New York-based Chinese fashion designer Terrence Zhou is fully aware that he won't spot customers donning his "clothes" — bulbous, silhouette-altering body sculptures — on the street anytime soon. "Due to societal pressure, we have to consider the functionality of what we wear, compromising individuality and creativity to some extent," he says.
But that is not necessarily the purpose of his creations. Even though you can purchase a pearly white shark tail, green lace double hoop dress or, slightly more wearable Tea Hat from his Bad Binch e-store. The goal, Zhou says, is to re-contextualise mundane objects and open up an emotional dialogue between the garment and the viewer.

Zhou's ginormous garments — perfect for our era of social distancing —transform bodies into the giant orange phallus, lopsided tubas, lampshades and giant spheres a la Violet Beauregarde. And the precision in the execution of these deceitfully simple designs points towards the designer's stint as a Mathematics and Engineering student before pursuing his passion for arts.

Although elaborate in shape, Zhou's creations are predominantly monochromatic. “The tendency to over-design comes from fear of doing 'not enough'," the designer says. "When I designed my first collection, I started to question the intention of my work — was it coming from fearful insecurity or genuine passion?" Now, Zhou's design ethos is all about "stripping away unnecessary decorations and focusing on shapes.”

Below, the Wuhanese designer tells METAL how the tragedy in his hometown has affected his work, discusses if editorials in glossy magazines translate to sales and talks about his garments' potential both IRL and URL.
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You studied fashion design at New York's Parsons School of Design with a year exchange study at Central Saint Martins in London – highly prestigious places often set side by side when it comes to the most highly ranked fashion schools in the world. How would you compare your experiences at these institutions?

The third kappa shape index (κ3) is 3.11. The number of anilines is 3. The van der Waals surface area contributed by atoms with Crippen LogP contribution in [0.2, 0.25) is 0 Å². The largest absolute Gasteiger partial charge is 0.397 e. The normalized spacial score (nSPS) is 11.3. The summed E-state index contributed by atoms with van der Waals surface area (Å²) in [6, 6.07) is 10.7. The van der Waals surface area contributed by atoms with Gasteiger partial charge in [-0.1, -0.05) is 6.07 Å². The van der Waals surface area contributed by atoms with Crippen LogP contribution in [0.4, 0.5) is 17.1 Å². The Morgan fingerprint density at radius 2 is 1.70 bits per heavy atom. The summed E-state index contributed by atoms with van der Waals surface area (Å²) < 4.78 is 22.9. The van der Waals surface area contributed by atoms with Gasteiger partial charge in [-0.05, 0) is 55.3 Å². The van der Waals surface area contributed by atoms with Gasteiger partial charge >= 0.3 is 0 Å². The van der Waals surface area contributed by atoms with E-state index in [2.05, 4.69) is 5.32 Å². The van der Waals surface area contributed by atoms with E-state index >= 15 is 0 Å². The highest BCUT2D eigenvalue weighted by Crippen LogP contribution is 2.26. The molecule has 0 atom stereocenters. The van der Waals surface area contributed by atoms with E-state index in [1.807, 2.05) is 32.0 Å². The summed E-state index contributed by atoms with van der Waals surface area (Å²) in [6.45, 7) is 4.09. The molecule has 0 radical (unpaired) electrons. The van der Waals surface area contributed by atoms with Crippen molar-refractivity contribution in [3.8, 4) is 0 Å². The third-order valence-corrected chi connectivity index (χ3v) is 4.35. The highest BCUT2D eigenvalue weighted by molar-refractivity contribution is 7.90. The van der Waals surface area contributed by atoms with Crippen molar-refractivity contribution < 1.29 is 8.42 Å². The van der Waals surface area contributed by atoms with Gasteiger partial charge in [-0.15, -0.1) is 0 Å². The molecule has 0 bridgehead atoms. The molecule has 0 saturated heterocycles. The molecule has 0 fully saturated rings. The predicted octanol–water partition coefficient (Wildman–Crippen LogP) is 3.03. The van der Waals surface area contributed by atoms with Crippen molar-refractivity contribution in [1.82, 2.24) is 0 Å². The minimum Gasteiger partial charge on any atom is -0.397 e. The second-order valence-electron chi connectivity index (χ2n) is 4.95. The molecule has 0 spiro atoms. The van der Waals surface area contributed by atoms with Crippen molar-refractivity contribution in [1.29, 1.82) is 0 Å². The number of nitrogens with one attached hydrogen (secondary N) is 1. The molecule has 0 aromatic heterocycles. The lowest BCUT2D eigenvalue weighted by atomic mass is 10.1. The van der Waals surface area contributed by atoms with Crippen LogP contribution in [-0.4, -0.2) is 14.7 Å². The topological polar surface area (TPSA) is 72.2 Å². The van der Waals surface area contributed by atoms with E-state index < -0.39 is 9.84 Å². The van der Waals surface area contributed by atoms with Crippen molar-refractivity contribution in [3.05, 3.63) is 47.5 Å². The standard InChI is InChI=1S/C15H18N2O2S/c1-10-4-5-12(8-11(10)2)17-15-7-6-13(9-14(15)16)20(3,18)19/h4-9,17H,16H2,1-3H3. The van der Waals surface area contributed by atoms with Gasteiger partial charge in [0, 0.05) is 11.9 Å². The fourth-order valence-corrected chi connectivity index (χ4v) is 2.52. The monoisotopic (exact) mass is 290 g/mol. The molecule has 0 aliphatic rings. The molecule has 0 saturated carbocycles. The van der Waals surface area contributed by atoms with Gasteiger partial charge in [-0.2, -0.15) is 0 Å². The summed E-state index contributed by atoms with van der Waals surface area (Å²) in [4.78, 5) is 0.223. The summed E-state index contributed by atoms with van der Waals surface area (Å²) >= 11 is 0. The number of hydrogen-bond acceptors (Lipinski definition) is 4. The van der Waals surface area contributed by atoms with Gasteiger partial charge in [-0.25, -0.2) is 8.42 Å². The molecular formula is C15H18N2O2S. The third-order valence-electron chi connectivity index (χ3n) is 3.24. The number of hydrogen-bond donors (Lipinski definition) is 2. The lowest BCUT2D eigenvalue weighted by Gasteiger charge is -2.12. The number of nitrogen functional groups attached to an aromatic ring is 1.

They were very different experiences. Both places have their approach. I'm lucky that I got the best of both institutions. Sometimes I see institutions act as a themed amusement park, where you have to get a ticket to enter, but it is entirely up to you to choose how and what you invest in and absorb in that particular space.
You have made quite a U-turn in terms of your career. Before fashion design, you were pursuing a B.S. degree in Mathematics and Engineering. What made you change your mind about your profession?
Art and design has always had a place in my mind, although I excelled at Mathematics. While I was super busy with the core classes as a Maths major, I audited studio art classes just as a hobby. After my first internship at a Bioengineering startup in San Francisco focusing on product development, I realised my heart indeed belonged to arts. So I decided to transfer to Parsons and pursue my passion.
You have worked for tech companies like Profusa Inc, a Bioengineering company pioneering in developing tissue-integrating biosensors for continuous monitoring of body chemistries. How were you involved at the company, and how have the skills and insights you have gathered from this experience affected your work as a fashion designer?
The experience at Profusa was very interesting. I've learned a lot about working at a tech startup. My job was not related to fashion and art at all. However, the skills of overcoming challenges with composure and always looking for efficient problem-solving strategies are something I have leveraged in my fashion career.
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As I understand, unfortunately, the global pandemic had a tragic effect on your immediate family in Wuhan. You have mentioned that due to this harrowing experience, "the physical aspects of my work in relation to connection and isolation began to reflect our enforced modes of living and the separation I was facing from my loved ones." Would you be willing to elaborate a bit on this?
Covid has had an immediate and immense impact on me. As someone from Wuhan which has been home for three years, I suffered mentally as I could not fly back home at that time, while one of my family members passed away when the first wave of covid hit my city. These sentiments are translated into my design language, exploring what separation and isolation really mean to me.